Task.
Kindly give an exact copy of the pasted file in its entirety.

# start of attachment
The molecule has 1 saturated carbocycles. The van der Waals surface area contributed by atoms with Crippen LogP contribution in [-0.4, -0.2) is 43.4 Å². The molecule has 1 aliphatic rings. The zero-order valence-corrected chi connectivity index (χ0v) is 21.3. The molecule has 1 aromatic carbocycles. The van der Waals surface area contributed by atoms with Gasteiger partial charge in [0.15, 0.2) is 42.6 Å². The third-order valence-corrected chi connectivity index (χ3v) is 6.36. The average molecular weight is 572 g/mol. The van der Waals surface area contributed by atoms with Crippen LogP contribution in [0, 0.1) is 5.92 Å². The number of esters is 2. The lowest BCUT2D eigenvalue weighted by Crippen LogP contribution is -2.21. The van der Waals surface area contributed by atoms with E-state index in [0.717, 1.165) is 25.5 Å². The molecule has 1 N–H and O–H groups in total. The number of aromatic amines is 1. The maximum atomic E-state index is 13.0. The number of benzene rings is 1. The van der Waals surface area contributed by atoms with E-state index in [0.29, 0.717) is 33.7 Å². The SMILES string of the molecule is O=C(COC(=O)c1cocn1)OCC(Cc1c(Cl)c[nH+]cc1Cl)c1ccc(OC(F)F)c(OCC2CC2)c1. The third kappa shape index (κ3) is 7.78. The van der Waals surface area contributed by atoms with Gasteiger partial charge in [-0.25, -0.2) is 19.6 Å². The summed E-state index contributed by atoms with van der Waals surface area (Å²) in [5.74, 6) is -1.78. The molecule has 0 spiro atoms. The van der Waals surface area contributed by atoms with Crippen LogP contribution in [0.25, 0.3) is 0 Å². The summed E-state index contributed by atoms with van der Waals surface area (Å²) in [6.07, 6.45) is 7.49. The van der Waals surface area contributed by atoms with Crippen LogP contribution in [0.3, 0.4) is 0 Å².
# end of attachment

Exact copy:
The molecule has 1 saturated carbocycles. The van der Waals surface area contributed by atoms with Crippen LogP contribution in [-0.4, -0.2) is 43.4 Å². The molecule has 1 aliphatic rings. The zero-order valence-corrected chi connectivity index (χ0v) is 21.3. The molecule has 1 aromatic carbocycles. The van der Waals surface area contributed by atoms with Gasteiger partial charge in [0.15, 0.2) is 42.6 Å². The third-order valence-corrected chi connectivity index (χ3v) is 6.36. The average molecular weight is 572 g/mol. The van der Waals surface area contributed by atoms with Crippen LogP contribution in [0, 0.1) is 5.92 Å². The number of esters is 2. The lowest BCUT2D eigenvalue weighted by Crippen LogP contribution is -2.21. The van der Waals surface area contributed by atoms with E-state index in [0.717, 1.165) is 25.5 Å². The molecule has 1 N–H and O–H groups in total. The number of aromatic amines is 1. The maximum atomic E-state index is 13.0. The number of benzene rings is 1. The van der Waals surface area contributed by atoms with E-state index in [0.29, 0.717) is 33.7 Å². The SMILES string of the molecule is O=C(COC(=O)c1cocn1)OCC(Cc1c(Cl)c[nH+]cc1Cl)c1ccc(OC(F)F)c(OCC2CC2)c1. The third kappa shape index (κ3) is 7.78. The van der Waals surface area contributed by atoms with Gasteiger partial charge in [-0.25, -0.2) is 19.6 Å². The summed E-state index contributed by atoms with van der Waals surface area (Å²) in [5.74, 6) is -1.78. The molecule has 0 spiro atoms. The van der Waals surface area contributed by atoms with Crippen LogP contribution in [0.25, 0.3) is 0 Å². The summed E-state index contributed by atoms with van der Waals surface area (Å²) in [6.07, 6.45) is 7.49. The van der Waals surface area contributed by atoms with Crippen LogP contribution in [0.3, 0.4) is 0 Å².